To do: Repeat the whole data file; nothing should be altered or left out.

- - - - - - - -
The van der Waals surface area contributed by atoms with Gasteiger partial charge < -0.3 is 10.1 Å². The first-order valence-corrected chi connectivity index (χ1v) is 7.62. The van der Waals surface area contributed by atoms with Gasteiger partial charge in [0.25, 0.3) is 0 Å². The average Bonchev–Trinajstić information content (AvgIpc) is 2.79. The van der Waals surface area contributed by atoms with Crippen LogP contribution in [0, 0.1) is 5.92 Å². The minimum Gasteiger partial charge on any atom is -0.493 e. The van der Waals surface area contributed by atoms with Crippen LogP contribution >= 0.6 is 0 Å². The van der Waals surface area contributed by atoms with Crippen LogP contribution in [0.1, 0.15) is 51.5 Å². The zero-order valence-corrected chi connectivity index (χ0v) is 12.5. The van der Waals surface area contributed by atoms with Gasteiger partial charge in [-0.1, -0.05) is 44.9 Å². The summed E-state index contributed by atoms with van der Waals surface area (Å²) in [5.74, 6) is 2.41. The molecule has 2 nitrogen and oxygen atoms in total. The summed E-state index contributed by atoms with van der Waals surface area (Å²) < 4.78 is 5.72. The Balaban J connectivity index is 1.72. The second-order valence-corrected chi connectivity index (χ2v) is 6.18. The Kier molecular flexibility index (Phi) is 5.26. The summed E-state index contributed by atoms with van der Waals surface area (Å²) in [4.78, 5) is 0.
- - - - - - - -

The van der Waals surface area contributed by atoms with Gasteiger partial charge < -0.3 is 10.1 Å². The first-order valence-corrected chi connectivity index (χ1v) is 7.62. The van der Waals surface area contributed by atoms with Gasteiger partial charge in [0.25, 0.3) is 0 Å². The average Bonchev–Trinajstić information content (AvgIpc) is 2.79. The van der Waals surface area contributed by atoms with Crippen LogP contribution in [0, 0.1) is 5.92 Å². The minimum Gasteiger partial charge on any atom is -0.493 e. The van der Waals surface area contributed by atoms with Crippen LogP contribution >= 0.6 is 0 Å². The van der Waals surface area contributed by atoms with Crippen LogP contribution in [0.1, 0.15) is 51.5 Å². The zero-order valence-corrected chi connectivity index (χ0v) is 12.5. The van der Waals surface area contributed by atoms with Gasteiger partial charge in [-0.1, -0.05) is 44.9 Å². The summed E-state index contributed by atoms with van der Waals surface area (Å²) in [5.74, 6) is 2.41. The molecule has 2 nitrogen and oxygen atoms in total. The summed E-state index contributed by atoms with van der Waals surface area (Å²) < 4.78 is 5.72. The Balaban J connectivity index is 1.72. The second-order valence-corrected chi connectivity index (χ2v) is 6.18. The Kier molecular flexibility index (Phi) is 5.26. The summed E-state index contributed by atoms with van der Waals surface area (Å²) in [4.78, 5) is 0.